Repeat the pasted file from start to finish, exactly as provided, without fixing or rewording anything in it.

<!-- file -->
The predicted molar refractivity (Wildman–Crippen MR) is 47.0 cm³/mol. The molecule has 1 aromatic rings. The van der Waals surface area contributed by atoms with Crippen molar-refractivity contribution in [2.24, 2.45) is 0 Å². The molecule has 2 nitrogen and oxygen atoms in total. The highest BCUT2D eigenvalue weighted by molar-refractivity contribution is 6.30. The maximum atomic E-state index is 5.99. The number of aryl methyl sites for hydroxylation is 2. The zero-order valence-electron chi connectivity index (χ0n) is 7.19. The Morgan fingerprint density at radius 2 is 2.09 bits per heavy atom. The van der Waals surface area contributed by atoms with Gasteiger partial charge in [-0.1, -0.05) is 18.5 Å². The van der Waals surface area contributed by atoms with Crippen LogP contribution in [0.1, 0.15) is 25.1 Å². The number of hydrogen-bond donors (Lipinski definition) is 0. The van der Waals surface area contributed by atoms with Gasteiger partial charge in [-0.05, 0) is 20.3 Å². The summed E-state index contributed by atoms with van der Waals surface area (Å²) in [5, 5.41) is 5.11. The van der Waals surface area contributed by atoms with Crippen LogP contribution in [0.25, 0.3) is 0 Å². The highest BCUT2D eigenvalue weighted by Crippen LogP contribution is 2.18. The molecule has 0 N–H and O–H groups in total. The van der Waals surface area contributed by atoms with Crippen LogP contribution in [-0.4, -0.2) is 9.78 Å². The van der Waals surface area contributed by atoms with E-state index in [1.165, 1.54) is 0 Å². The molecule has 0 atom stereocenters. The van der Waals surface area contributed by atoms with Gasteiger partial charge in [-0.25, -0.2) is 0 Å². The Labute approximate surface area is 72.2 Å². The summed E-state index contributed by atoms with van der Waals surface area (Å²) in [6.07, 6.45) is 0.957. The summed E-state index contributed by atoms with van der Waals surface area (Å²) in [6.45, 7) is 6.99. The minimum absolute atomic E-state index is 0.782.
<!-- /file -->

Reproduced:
The predicted molar refractivity (Wildman–Crippen MR) is 47.0 cm³/mol. The molecule has 1 aromatic rings. The van der Waals surface area contributed by atoms with Crippen molar-refractivity contribution in [2.24, 2.45) is 0 Å². The molecule has 2 nitrogen and oxygen atoms in total. The highest BCUT2D eigenvalue weighted by molar-refractivity contribution is 6.30. The maximum atomic E-state index is 5.99. The number of aryl methyl sites for hydroxylation is 2. The zero-order valence-electron chi connectivity index (χ0n) is 7.19. The Morgan fingerprint density at radius 2 is 2.09 bits per heavy atom. The van der Waals surface area contributed by atoms with Gasteiger partial charge in [-0.1, -0.05) is 18.5 Å². The van der Waals surface area contributed by atoms with Crippen LogP contribution in [0.1, 0.15) is 25.1 Å². The number of hydrogen-bond donors (Lipinski definition) is 0. The van der Waals surface area contributed by atoms with Gasteiger partial charge in [-0.05, 0) is 20.3 Å². The summed E-state index contributed by atoms with van der Waals surface area (Å²) in [5, 5.41) is 5.11. The van der Waals surface area contributed by atoms with Crippen LogP contribution in [0.25, 0.3) is 0 Å². The highest BCUT2D eigenvalue weighted by Crippen LogP contribution is 2.18. The molecule has 0 N–H and O–H groups in total. The van der Waals surface area contributed by atoms with Crippen LogP contribution in [-0.4, -0.2) is 9.78 Å². The van der Waals surface area contributed by atoms with E-state index in [1.165, 1.54) is 0 Å². The molecule has 0 atom stereocenters. The van der Waals surface area contributed by atoms with Gasteiger partial charge in [-0.25, -0.2) is 0 Å². The Labute approximate surface area is 72.2 Å². The summed E-state index contributed by atoms with van der Waals surface area (Å²) in [6.07, 6.45) is 0.957. The summed E-state index contributed by atoms with van der Waals surface area (Å²) in [6.45, 7) is 6.99. The minimum absolute atomic E-state index is 0.782.